As I understand it the network has intended for ‘Eat’ to be not just a television series, but part of a bigger conversation about every person's relationship with food. They hope that by looking at both the past and the future of food, they can shine a light on the issues being faced by millions of families every day. They also offer a recipe guide, with easy-to-implement healthy eating options for families, according to their preview of their efforts. According to their news release, the signature element of the initiative is the launch of a downloadable healthy eating recipe guide, featuring “alternatives to our fast-food way of life from more than 70 actors, athletes, authors, chefs, musicians and explorers,” including Paul McCartney, Susan Sarandon and Wolfgang Puck. It also includes interviews with activists like Michael Pollan; whom I have written about before. That is fine, but I think that many of you know the cuisine leaning of several of these celebrities.
What got my attention first was one of the episodes called “Meat – Its History and Production Methods”, which was the focus of the premiere episode called “Carnivores” which is explained at: http://www.natgeoeat.com/#/meat/1 . Among the interactive website’s tidbits: “In the U.S., a single person can care for as many as 50,000 chickens being raised for meat. Considering it takes a broiler chicken three months to reach market weight, one poultry farmer can produce as many as 200,000 chickens per year!” and “being able to afford a prime cut of meat conveys a higher socioeconomic status.”
In discussing lab-grown meat, chef and sustainable seafood promoter Barton Seaver tells the audience: “So much of the cult of meat consumption in this country is already so divorced from the source of that product to begin with [that] whether it comes from a Styrofoam package or from a lab, I’m not sure we’d ever know the difference.” Another nugget found in a slideshow on the website asks rhetorically: What about the future? National Geographic’s answer: “Industrial meat can't continue to go on because the land cannot continue to support it in a sustainable way. Another source of protein must be out there.” That is right, the just had to bring up the factory farm and “Industrial meat”. There are also references to GMO’s.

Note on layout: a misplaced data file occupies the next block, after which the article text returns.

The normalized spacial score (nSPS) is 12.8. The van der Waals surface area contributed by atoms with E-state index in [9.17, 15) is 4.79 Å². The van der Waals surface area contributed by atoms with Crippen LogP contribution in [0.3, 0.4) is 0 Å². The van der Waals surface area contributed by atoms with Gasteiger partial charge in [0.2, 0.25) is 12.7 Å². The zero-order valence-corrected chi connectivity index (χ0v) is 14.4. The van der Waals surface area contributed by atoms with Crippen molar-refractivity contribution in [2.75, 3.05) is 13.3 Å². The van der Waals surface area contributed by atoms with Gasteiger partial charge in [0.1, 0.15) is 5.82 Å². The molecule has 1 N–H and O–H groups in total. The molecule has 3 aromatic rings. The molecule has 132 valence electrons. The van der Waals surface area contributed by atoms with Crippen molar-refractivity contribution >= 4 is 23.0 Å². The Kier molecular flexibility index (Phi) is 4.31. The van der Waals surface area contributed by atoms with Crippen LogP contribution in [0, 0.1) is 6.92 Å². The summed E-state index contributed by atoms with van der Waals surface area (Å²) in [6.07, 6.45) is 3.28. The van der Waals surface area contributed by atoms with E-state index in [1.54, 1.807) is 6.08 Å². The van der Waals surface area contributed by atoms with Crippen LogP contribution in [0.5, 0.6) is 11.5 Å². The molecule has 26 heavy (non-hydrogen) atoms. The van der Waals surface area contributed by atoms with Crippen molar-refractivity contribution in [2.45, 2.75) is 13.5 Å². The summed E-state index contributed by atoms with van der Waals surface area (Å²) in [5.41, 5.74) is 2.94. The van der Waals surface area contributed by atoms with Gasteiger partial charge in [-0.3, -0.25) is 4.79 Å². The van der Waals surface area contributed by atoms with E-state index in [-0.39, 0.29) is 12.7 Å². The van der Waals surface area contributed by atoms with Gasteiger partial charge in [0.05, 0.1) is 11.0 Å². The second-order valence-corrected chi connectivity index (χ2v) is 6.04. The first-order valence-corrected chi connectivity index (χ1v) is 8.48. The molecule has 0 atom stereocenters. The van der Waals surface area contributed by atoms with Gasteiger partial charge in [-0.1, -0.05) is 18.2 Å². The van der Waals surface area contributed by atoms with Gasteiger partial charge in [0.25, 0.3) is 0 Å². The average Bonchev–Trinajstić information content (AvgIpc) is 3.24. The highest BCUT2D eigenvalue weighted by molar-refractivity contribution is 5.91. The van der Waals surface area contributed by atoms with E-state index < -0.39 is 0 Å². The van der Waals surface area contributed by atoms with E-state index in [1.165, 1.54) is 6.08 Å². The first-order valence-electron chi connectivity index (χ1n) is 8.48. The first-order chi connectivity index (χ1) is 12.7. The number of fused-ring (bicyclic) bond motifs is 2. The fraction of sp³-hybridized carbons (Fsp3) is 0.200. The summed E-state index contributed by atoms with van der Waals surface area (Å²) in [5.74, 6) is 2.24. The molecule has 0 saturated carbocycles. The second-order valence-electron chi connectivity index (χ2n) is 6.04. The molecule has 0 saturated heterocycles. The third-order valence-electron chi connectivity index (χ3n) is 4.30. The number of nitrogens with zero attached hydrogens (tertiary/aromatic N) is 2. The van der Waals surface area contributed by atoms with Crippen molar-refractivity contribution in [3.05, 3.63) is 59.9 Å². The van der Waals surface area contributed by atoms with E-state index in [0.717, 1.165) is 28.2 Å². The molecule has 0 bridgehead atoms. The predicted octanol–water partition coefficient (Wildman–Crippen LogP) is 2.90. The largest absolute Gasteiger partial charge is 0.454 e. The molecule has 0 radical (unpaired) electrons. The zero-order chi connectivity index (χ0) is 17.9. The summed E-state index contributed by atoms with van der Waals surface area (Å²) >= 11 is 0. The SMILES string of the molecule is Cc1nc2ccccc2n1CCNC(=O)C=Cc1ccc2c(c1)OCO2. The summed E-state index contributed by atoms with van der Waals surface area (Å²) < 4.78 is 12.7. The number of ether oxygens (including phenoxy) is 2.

I did a little investigating on the partnerships aligned with this effort and found that a major collaboration was with the Food and Agriculture Organization of the United Nations, which, along with other organizations, provided data for articles and graphics. The FAO is the same group that put out the erroneous report that said livestock production is one of the major causes of the world's most pressing environmental problems, including global warming, land degradation, air and water pollution, and loss of biodiversity and that livestock are responsible for 18% of greenhouse gas emissions. It may also be of interest that another collaborator is the Grace Communications Foundation. That sounded harmless to me until I hit the website http://www.gracelinks.org , which unfortunately pushes the traditional agenda of “No big farm is a good farm! I do encourage you to watch the series and read the articles…and then I will leave it to you to what you think!
The preceding information comes from the research and personal observations of the writer which may or may not reflect the views of UNL or UNL Extension. For more further information on these or other topics contact D. A. Lienemann, UNL Extension Educator for Webster County in Red Cloud, (402) 746-3417 or email to: firstname.lastname@example.org or go to the website at: http://www.webster.unl.edu/home